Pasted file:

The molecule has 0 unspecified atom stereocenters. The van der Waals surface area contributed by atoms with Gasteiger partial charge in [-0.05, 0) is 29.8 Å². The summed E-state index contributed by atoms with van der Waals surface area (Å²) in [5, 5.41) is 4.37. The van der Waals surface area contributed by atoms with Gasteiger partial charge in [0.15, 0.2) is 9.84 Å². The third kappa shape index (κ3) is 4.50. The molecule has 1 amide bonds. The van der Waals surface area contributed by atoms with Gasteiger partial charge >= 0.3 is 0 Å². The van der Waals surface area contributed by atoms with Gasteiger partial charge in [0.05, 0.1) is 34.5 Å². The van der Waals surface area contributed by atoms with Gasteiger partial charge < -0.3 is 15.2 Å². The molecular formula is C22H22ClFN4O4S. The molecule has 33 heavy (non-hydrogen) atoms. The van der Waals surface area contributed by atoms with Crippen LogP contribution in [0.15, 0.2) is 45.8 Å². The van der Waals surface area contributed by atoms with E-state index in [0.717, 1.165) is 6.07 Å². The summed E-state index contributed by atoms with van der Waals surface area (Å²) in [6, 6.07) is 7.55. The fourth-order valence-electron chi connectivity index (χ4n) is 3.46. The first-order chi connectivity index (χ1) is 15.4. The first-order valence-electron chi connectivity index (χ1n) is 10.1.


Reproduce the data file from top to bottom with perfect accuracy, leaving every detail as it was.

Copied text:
The molecule has 0 unspecified atom stereocenters. The van der Waals surface area contributed by atoms with Gasteiger partial charge in [-0.05, 0) is 29.8 Å². The summed E-state index contributed by atoms with van der Waals surface area (Å²) in [5, 5.41) is 4.37. The van der Waals surface area contributed by atoms with Gasteiger partial charge in [0.15, 0.2) is 9.84 Å². The third kappa shape index (κ3) is 4.50. The molecule has 1 amide bonds. The van der Waals surface area contributed by atoms with Gasteiger partial charge >= 0.3 is 0 Å². The van der Waals surface area contributed by atoms with Gasteiger partial charge in [0.05, 0.1) is 34.5 Å². The van der Waals surface area contributed by atoms with Gasteiger partial charge < -0.3 is 15.2 Å². The molecular formula is C22H22ClFN4O4S. The molecule has 33 heavy (non-hydrogen) atoms. The van der Waals surface area contributed by atoms with Crippen LogP contribution in [0.15, 0.2) is 45.8 Å². The van der Waals surface area contributed by atoms with E-state index in [0.717, 1.165) is 6.07 Å². The summed E-state index contributed by atoms with van der Waals surface area (Å²) in [6, 6.07) is 7.55. The fourth-order valence-electron chi connectivity index (χ4n) is 3.46. The first-order chi connectivity index (χ1) is 15.4. The first-order valence-electron chi connectivity index (χ1n) is 10.1.